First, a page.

With Bitcoin edging every week towards a new all-time high, and other alternative cryptocurrencies also charging up the charts, the question on many experienced investors’ lips is: are we set for another painful crypto winter?
It’s a valid question to ask as well. Every Bitcoin rally since it was introduced over ten years ago has traditionally resulted in intense and exhilarating price valuation moves unheard of in conventional markets. This has happened at least three times already in Bitcoin’s relatively short history: a few months of incredible price gains, roughly half a year after Bitcoin’s block reward halving event, followed by several years of price decline.
Pain after the gain
The 2017 rally will be remembered most, because not only did Bitcoin rise from less than $1,000 in early 2017 to a mind-bending $20,000 by December, but hundreds of other crypto tokens hitched the ride to dizzying heights.
But what sets that rally in memory is what happened next: a deep, drawn out decline, where Bitcoin actually fell to as low as $1,900 — that’s a 90% drawback, also unheard of in traditional markets. Altcoins fared even worse, with many virtually going to zero value in the following two years, marking the era of the “crypto winter”.
Investors lost confidence across the board, and crypto companies went insolvent. ICOs and new projects dwindled — those that came up found it difficult to raise capital or interest.
What’s different this time
All that changed in 2020 — although Bitcoin suffered a pullback to below $4,000, it has continued to burst past the $20,000 mark, and has so far in the early weeks of 2021 been leading a charge to seemingly $50,000 and beyond. Altcoins have benefited from this as well, with Ethereum keen to hold onto levels above $1,000 as its own long-awaited 2.0 upgrade is underway, amid a blossoming of decentralized finance (DeFi) projects.
And this time, there are clear signs that this Bitcoin rally won’t be the FOMO-induced and panic buying-fuelled parabolic rise that will crash and burn. Instead, as we’ve pointed out in our blog before, there is one key and crucial difference in this momentum: the strength and long-term predictability of institutional investment.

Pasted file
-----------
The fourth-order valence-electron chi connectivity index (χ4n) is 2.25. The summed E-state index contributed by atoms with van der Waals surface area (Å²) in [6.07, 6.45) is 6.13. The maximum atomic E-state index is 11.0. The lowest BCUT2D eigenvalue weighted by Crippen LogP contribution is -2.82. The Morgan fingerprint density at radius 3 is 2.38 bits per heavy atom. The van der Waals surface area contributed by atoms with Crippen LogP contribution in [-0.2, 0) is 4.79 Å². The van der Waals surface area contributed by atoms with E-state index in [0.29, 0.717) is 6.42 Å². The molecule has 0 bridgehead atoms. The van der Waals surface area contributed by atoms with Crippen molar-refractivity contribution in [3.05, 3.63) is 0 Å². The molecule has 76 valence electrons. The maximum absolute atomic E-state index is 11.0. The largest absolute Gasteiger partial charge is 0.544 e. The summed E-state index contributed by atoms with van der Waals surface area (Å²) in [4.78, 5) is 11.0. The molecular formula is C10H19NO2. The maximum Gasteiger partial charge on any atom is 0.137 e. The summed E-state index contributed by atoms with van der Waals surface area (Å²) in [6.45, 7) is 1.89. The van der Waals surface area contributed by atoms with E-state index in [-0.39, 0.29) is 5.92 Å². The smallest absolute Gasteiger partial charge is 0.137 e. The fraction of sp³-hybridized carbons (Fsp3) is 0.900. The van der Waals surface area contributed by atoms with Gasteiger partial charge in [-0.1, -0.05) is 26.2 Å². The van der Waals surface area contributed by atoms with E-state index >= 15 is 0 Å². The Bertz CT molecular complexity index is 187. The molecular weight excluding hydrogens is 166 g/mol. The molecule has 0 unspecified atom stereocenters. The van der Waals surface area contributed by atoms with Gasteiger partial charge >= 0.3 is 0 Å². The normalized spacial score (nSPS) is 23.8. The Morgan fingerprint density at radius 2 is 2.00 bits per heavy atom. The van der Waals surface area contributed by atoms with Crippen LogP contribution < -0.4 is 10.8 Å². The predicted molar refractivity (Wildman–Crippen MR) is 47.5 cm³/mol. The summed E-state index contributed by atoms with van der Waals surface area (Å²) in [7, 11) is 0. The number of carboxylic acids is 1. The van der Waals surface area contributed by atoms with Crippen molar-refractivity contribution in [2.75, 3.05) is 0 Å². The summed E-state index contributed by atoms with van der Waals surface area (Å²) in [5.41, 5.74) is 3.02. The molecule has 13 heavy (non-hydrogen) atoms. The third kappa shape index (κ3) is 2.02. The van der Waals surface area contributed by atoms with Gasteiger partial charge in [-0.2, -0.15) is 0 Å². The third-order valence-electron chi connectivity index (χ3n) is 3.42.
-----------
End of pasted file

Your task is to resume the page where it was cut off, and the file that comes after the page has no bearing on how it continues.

Bitcoin rallies of the past have always been driven first and foremost by retail investment, that is, regular people and individuals putting their savings and liquid capital into Bitcoin. That’s a powerful demand indicator, of course, and explains how Bitcoin has been steadying the ship for the past few years around the $10,000 mark.
But as we pointed out, with governments and big companies now betting big on Bitcoin, it would be foolish to think that we’re headed for another 2017 repeat.
Institutional money is in for the long game
When we’ve got government pension funds like Norway buying Bitcoin, it’s not to liquidate in 5 or 10 years, but 20, 30 or more years to provide long-term growth for its citizens and social structures.
When we’ve got companies like MicroStrategy buying up hundreds of millions of dollars worth of Bitcoin, it’s not to sell at profit, it’s to store their profit values for years to build upon and hedge against the risk of inflation (and we all know how the US dollar has been non-stop printing!).
And when we’ve got traditional companies and banking brands like JPMorgan predicting a Bitcoin price of $140,000, or Thomas Fitzpatrick saying $318,000 (by 2022) or the Winklevoss Twins insisting on $500,000 (by 2030)… then we know that institutionals are ready to wait that long, and believes in Bitcoin, and are putting their money where their mouth is.
Retail investors will always be an important part of the Bitcoin economy, and their organic long-term utility will continue to improve and strengthen the fundamentals, but this is truly the era of institutional involvement.
And that means no weak hands.
Ready to dive into crypto and Bitcoin but don’t know where to start? Or keen to equip your business for the crypto future? Drop us a note for a free consultation.